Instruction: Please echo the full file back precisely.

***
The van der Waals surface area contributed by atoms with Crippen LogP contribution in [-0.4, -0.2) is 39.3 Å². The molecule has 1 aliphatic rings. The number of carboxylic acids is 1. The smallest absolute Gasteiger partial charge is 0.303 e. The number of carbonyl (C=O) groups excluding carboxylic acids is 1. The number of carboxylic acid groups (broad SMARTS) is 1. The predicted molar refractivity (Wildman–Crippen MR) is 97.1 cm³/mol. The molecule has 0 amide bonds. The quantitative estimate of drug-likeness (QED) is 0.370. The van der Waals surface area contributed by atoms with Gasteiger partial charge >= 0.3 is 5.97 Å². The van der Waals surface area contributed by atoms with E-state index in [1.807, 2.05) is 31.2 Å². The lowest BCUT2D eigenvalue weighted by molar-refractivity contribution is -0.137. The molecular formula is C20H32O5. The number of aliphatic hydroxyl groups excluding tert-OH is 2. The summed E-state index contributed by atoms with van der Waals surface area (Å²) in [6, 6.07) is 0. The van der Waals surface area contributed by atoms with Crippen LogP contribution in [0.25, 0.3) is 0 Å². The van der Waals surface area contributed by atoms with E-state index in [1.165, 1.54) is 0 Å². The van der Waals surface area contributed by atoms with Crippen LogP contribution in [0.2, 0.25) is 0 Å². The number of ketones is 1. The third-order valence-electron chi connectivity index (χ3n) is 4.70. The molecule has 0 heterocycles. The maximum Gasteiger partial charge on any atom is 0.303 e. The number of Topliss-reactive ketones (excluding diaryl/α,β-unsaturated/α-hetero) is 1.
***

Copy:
The van der Waals surface area contributed by atoms with Crippen LogP contribution in [-0.4, -0.2) is 39.3 Å². The molecule has 1 aliphatic rings. The number of carboxylic acids is 1. The smallest absolute Gasteiger partial charge is 0.303 e. The number of carbonyl (C=O) groups excluding carboxylic acids is 1. The number of carboxylic acid groups (broad SMARTS) is 1. The predicted molar refractivity (Wildman–Crippen MR) is 97.1 cm³/mol. The molecule has 0 amide bonds. The quantitative estimate of drug-likeness (QED) is 0.370. The van der Waals surface area contributed by atoms with Gasteiger partial charge >= 0.3 is 5.97 Å². The van der Waals surface area contributed by atoms with E-state index in [1.807, 2.05) is 31.2 Å². The lowest BCUT2D eigenvalue weighted by molar-refractivity contribution is -0.137. The molecular formula is C20H32O5. The number of aliphatic hydroxyl groups excluding tert-OH is 2. The summed E-state index contributed by atoms with van der Waals surface area (Å²) in [6, 6.07) is 0. The van der Waals surface area contributed by atoms with Crippen LogP contribution in [0.25, 0.3) is 0 Å². The van der Waals surface area contributed by atoms with E-state index in [1.165, 1.54) is 0 Å². The van der Waals surface area contributed by atoms with Crippen LogP contribution in [0.2, 0.25) is 0 Å². The number of ketones is 1. The third-order valence-electron chi connectivity index (χ3n) is 4.70. The molecule has 0 heterocycles. The maximum Gasteiger partial charge on any atom is 0.303 e. The number of Topliss-reactive ketones (excluding diaryl/α,β-unsaturated/α-hetero) is 1.